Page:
It's very very rare and those in the know differ as to why it happens (most commonly it is thought to be the fault of tornados or waterspouts) but it does happen. And not just with frogs- fish too.

# In 1873, Scientific American reported that Kansas City, Missouri was blanketed with frogs that dropped from the sky during a storm.

# Minneapolis, Minnesota was pelted with frogs and toads in July, 1901. A news item stated: "When the storm was at its highest... there appeared as if descending directly from the sky a huge green mass. Then followed a peculiar patter, unlike that of rain or hail. When the storm abated the people found, three inches deep and covering an area of more than four blocks, a collection of a most striking variety of frogs... so thick in some places [that] travel was impossible."

# The citizens of Naphlion, a city in southern Greece, were surprised one morning in May, 1981, when they awoke to find small green frogs falling from the sky. Weighing just a few ounces each, the frogs landed in trees and plopped into the streets. The Greek Meteorological Institute surmised they were picked up by a strong wind. It must have been a very strong wind. The species of frog was native to North Africa!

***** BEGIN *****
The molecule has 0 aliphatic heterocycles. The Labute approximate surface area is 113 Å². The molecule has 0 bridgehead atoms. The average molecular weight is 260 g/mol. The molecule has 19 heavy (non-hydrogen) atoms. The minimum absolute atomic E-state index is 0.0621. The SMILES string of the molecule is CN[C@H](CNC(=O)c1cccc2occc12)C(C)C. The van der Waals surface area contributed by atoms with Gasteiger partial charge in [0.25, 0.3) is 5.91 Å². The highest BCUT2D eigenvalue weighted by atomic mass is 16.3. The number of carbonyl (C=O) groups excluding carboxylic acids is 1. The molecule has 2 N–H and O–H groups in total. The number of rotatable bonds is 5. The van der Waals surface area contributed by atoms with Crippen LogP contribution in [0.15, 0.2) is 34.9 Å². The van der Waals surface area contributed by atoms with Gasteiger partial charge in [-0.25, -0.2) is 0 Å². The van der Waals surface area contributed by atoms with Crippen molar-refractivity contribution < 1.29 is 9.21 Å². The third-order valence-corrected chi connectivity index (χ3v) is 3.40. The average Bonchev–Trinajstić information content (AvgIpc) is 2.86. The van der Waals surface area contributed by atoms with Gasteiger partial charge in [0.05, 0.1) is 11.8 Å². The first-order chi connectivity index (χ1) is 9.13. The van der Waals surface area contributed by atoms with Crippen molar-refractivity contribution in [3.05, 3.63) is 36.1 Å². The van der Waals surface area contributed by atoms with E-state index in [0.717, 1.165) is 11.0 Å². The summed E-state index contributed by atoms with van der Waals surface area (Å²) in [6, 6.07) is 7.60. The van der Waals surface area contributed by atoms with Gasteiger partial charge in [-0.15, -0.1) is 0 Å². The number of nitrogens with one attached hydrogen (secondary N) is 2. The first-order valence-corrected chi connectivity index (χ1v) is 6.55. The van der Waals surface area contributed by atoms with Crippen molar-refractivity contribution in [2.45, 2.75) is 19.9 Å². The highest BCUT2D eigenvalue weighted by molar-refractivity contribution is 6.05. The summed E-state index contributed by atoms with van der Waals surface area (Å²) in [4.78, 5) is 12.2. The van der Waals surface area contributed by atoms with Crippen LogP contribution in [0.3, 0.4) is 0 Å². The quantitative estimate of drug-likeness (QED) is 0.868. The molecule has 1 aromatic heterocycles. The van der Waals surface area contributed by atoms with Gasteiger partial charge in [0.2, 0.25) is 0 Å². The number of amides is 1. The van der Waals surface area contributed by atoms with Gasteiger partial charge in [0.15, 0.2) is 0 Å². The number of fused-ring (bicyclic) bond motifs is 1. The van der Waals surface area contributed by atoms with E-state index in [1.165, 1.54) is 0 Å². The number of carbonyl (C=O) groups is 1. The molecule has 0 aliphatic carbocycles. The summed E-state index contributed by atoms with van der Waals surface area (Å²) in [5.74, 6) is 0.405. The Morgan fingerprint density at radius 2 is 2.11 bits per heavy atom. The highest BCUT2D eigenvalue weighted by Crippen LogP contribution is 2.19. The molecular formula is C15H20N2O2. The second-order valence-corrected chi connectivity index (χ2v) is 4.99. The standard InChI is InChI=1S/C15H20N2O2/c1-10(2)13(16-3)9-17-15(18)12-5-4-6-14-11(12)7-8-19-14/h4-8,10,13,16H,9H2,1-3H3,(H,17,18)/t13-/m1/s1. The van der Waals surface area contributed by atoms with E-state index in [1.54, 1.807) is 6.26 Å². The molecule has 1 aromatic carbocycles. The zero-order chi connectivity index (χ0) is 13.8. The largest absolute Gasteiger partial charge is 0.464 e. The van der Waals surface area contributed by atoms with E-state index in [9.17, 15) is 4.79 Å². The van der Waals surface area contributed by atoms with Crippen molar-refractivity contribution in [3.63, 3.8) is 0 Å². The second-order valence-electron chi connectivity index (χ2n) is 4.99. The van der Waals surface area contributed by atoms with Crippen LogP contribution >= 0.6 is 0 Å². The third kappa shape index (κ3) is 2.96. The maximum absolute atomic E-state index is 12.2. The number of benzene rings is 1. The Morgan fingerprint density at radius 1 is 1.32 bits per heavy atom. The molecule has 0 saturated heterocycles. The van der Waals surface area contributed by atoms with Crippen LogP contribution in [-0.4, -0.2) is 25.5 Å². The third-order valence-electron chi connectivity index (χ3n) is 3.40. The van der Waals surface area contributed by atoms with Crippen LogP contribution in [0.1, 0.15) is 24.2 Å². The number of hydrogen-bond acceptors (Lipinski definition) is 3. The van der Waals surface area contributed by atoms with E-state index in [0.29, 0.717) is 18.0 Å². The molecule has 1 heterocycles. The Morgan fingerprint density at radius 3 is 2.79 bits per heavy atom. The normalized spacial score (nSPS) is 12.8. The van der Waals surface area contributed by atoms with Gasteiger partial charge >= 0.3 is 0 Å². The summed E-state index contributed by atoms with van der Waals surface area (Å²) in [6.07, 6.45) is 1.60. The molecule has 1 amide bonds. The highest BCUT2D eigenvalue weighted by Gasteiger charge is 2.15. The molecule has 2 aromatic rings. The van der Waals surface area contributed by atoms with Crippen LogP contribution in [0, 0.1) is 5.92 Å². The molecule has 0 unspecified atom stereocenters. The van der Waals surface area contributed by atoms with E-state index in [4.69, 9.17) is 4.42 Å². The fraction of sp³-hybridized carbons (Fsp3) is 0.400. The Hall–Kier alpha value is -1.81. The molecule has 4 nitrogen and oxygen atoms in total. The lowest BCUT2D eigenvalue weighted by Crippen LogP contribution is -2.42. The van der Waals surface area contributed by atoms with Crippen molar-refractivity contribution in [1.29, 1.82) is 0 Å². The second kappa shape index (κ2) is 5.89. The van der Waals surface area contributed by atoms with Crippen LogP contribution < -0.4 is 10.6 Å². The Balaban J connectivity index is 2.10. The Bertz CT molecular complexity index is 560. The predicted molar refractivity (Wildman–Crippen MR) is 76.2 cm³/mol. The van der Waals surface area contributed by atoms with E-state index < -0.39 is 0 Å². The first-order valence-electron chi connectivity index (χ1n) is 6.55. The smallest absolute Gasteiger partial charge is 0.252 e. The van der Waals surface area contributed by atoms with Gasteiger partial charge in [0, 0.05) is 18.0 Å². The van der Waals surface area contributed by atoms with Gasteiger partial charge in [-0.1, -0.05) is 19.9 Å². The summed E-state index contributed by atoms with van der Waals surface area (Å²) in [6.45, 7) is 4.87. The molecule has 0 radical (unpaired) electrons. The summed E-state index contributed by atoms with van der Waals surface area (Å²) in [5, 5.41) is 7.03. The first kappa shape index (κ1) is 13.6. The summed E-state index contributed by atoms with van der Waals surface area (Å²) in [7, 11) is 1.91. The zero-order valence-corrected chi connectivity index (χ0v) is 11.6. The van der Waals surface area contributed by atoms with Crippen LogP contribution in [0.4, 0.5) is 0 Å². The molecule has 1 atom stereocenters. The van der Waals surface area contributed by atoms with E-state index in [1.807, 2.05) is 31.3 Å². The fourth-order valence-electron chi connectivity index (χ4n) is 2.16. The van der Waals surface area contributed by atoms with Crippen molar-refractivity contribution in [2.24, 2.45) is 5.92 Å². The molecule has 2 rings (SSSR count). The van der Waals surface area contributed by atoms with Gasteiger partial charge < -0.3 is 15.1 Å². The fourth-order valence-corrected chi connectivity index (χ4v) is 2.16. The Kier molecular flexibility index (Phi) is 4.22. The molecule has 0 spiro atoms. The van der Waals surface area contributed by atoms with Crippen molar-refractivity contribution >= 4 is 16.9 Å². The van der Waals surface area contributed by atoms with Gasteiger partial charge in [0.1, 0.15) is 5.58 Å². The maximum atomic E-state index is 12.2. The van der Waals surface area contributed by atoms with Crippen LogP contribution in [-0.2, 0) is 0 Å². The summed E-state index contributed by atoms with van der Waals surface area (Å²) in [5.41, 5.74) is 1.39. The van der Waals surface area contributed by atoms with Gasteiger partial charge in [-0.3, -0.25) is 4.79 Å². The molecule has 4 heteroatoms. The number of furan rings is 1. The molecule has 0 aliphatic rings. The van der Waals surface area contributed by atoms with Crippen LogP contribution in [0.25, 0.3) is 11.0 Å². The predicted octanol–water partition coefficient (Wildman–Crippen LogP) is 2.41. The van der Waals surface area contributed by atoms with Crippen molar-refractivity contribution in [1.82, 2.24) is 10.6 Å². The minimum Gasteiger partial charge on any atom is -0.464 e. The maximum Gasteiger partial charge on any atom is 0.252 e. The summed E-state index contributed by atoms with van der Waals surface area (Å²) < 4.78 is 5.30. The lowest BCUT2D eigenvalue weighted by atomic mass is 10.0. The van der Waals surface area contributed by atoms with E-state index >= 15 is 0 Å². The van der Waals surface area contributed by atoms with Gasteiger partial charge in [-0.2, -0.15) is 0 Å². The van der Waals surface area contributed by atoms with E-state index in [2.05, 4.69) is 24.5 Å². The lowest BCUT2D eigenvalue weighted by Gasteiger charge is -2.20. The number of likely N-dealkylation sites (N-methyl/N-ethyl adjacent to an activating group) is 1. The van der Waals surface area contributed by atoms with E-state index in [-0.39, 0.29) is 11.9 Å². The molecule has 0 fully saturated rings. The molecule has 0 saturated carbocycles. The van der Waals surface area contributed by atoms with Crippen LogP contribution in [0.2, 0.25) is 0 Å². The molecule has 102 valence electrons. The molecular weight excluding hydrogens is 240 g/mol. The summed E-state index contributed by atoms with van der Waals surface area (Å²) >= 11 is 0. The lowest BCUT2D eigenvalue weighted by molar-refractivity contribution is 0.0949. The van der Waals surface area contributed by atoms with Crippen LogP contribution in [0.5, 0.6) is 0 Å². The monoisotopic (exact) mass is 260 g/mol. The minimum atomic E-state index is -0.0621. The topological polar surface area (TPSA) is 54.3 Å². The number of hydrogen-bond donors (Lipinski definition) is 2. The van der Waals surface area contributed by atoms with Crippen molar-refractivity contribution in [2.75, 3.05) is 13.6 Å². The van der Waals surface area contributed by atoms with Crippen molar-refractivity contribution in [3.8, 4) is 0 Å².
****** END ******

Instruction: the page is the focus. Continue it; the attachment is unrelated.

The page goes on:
#August 3, 1883 edition of the Decatur Daily Republican. "Cairo, Illinois, August 3 - Early yesterday morning the decks of the steamers Success and Elliot, moored at the Mississippi levee, were observed to be literally covered with small green frogs about an inch in length, which came down with a drenching rain which prevailed during the night. Spars, lines, trees and fences were literally alive with the slimy things, while the lights from the watchmen's lanterns were obscured by the singular visitation. The phenomenon, while not entirely unknown, has never been explained, and is causing considerable comment.

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This alway gets me. Two Objectivists with the same explicit value structure look at the same movie and yet one says that the film depicts depraved violence and disgusts him and the other says that it is because the film depicts such extreme violence and shows what happens to such people that he was uplifited. One sees no heroism anywhere and is repulsed, the other sees no heroism anywhere but sees other virtues in the film depite this.